Sadly these villages on the North East have nothing. No schools, just a handful of small shops and no other services that we could see. The house's are all made out of wood or bamboo and are built up on stilts. The kids look grubby and pretty scruffy but they still have lovely smiles. As we have moved further east and south where tourism is growing at a great rate, things have changed. Less frightened kids and a load more sa ba dee's. In fact it brings a real smile to our faces when we see the enthusiasm and excitement of some of these kids as we ride past. You get the feeling that if they had any on they could easily be wetting their trousers!!!!

We were pretty tired after the hard riding in the latter part of Vietnam so we decided to take it a little easier when we first arrived in Laos, do some shorter days, maybe do a 'sight' or two on riding days not only on rest days that has been the norm up until now. Our first stop was Vieng Xay where we visited 7 caves that were used during the time of the Vietnam war. We hadn't realised that Laos was also very involved in the war and suffered greatly at the hands of the Americans. The caves were fascinating. Each one was used buy a government official and his family during the war and each contained rooms for sleeping, eating, washing and official business. They also had an emergency room which contained an oxygen machine and a sealed door that could be used if they were ever gassed in the cave. Our guide was able to tell us that thankfully these rooms were never required. All of these caves had been man made with dynamite in strategic positions that could not have been targeted from the air. There was also a huge natural cave that was apparently used by 500 Laos soldiers when they were not engaged in the fighting and it included a man made stage and huge recreation area where they could play sport to help keep them entertained. All very interesting and worth the stop.

We then went to the extreme when we stopped riding altogether, put the bikes on a boat and went to a village up river without any roads. Muang Ngoy is a small village that relies on the river and surrounding forests for everything. Today the river and forests still provide a great deal but their biggest source of income is certainly from us tourists and has been for the last 8 years. The village is a real chill out place. You sleep in bamboo huts with hammocks, decks and river views. Very basic with no running water and limited electricity but a lovely atmosphere. We spent two nights up there where we swam, went for a paddle in a traditional wooden canoe and basically relaxed. It was very pleasant.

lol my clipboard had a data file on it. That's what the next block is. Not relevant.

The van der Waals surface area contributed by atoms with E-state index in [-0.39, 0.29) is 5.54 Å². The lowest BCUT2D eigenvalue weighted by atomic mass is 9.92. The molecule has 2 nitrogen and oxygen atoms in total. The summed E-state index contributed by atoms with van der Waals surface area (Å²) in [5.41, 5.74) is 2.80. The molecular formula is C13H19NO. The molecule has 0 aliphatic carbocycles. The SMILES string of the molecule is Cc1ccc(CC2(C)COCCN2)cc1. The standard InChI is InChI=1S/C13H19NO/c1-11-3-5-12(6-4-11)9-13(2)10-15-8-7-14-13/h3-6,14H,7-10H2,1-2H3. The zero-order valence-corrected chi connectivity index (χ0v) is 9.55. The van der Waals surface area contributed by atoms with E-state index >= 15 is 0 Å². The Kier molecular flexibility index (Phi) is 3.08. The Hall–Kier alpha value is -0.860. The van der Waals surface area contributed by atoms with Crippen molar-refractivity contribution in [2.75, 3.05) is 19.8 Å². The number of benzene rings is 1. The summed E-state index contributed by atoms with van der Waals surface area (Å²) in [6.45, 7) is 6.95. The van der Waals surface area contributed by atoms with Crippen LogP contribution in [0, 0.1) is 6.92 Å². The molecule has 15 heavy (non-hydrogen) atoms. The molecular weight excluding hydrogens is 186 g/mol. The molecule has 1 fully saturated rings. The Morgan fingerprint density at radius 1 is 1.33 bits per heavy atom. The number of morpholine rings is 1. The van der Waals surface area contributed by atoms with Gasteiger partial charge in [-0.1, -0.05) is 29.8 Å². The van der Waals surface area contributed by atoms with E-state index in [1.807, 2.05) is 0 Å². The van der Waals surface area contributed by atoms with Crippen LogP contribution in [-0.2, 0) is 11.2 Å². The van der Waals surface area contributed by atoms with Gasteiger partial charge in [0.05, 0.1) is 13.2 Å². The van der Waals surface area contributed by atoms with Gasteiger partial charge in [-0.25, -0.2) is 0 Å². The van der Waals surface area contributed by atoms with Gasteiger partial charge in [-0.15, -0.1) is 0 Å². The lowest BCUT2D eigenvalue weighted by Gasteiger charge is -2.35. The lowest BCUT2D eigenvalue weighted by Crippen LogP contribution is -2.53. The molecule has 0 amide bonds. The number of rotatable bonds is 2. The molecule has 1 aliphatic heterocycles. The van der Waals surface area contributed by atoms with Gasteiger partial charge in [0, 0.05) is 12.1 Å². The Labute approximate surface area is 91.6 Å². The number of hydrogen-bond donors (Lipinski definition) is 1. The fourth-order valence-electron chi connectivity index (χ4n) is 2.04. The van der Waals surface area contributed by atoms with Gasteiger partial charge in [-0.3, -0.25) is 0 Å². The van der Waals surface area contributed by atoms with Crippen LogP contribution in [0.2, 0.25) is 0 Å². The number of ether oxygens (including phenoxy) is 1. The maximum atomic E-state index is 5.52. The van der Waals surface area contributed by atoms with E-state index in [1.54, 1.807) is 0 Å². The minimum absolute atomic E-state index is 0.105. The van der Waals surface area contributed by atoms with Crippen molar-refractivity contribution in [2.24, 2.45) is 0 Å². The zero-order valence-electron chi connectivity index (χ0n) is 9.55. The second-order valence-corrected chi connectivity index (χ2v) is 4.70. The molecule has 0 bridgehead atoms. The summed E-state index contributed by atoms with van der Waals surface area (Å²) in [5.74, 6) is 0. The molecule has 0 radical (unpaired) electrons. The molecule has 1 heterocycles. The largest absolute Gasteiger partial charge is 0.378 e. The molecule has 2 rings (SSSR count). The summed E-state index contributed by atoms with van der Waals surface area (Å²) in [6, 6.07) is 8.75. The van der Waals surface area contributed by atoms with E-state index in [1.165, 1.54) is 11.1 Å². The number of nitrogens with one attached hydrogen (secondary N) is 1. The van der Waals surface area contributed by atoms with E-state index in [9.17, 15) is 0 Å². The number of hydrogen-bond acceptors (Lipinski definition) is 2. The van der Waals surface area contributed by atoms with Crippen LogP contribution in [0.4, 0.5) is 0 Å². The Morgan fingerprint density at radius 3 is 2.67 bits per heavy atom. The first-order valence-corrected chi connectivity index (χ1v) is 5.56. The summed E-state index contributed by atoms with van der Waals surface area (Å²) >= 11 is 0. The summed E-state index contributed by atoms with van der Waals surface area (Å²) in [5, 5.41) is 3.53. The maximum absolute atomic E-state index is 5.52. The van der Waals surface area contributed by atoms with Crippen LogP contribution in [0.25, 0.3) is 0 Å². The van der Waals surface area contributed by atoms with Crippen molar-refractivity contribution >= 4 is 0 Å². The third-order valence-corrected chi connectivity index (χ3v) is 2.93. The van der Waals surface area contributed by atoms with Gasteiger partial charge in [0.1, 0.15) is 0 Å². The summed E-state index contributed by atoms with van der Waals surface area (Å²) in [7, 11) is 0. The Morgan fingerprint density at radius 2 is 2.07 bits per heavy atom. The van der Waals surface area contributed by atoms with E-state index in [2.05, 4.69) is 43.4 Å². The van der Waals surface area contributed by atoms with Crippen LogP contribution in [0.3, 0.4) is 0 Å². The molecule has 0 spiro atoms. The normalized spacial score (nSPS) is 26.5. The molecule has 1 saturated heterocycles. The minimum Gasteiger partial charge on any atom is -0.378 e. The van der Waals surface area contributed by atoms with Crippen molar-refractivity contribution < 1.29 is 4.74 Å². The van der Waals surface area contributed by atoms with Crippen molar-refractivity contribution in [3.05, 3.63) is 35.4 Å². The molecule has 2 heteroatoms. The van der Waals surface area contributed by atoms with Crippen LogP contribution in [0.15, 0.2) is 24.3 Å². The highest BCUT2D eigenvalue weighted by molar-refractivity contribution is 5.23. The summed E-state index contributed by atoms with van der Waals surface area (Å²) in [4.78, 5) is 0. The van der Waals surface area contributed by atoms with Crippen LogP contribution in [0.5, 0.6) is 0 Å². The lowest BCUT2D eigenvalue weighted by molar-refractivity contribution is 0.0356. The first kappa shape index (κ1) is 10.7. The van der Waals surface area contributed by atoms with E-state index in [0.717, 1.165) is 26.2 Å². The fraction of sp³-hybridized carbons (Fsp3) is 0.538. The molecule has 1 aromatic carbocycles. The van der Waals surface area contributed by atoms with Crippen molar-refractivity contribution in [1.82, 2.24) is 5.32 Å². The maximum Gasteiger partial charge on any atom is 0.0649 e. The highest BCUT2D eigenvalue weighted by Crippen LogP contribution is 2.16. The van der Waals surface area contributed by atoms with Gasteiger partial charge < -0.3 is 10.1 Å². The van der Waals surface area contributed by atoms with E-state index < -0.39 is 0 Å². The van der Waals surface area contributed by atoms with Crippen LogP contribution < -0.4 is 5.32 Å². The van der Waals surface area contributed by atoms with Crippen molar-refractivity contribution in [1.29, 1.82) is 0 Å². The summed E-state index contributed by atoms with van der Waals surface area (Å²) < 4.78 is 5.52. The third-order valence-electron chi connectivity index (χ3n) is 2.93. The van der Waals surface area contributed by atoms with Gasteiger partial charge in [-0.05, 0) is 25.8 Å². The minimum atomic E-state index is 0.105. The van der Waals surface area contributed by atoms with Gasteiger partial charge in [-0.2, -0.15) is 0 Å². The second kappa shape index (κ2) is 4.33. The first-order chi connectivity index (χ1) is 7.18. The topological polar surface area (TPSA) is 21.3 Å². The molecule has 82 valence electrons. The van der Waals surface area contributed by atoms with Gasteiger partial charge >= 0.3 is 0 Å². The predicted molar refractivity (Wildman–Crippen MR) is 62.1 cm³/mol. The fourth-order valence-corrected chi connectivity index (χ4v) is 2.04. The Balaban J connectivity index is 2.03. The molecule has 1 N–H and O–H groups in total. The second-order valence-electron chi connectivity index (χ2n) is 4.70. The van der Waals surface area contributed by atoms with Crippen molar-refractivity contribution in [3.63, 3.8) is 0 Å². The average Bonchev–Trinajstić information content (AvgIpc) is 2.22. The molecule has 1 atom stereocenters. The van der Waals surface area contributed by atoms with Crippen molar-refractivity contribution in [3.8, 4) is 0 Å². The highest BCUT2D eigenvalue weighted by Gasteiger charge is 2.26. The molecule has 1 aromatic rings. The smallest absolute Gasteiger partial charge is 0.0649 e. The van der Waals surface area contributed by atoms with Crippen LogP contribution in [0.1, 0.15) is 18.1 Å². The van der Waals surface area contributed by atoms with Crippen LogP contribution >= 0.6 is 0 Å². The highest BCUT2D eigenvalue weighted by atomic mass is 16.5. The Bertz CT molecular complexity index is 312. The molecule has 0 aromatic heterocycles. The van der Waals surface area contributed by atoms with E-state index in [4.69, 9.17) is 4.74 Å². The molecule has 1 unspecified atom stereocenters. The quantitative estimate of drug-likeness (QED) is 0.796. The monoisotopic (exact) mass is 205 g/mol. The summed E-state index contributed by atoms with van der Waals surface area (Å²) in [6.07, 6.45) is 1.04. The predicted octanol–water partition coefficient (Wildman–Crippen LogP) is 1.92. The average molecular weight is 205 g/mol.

We then continued on to our first Laos 'city', Luang Prabang. I have put city in inverted commas because although it is referred to as a city it's really just a sleepy town on the junction of the Mekong and Nam Khan rivers. It actually has world heritage status due to it's large number of temples (or wats as they call them) and it's lovely setting. We had 3 great days there doing the usual mix of jobs and sights and eating nice food. It was such a contrast to be sitting in very modern restaurants choosing from a mix of Laos or western style food and drinking lovely local grown coffee or beer, after having come through such basic villages. A contrast that we now just accept as being part of the Asian package but one we still find quite hard to come to terms with. We have to admit that we certainly enjoy getting a mix of both as there is something very rewarding and adventurous about cycling through the rustic villages on quiet roads, camping in the forest and eating local food with local people but we also enjoy the civilisation that you get when you reach a touristy town. So I guess we are lucky to get the best of both worlds but it does still play on our conscience.

While we were in Luang Prabang we visited the Kuang Si waterfall. It's a beautiful place with several swimming holes and a bear rescue centre. It also has a tiger that was rescued from hunters 5 years ago. There is a big push in Laos to try and reduce the amount of hunting of wild and endangered animals and birds. From some of the dead things that we have seen at the local markets that have obvoiusly not come from any farm, they still have some work to do.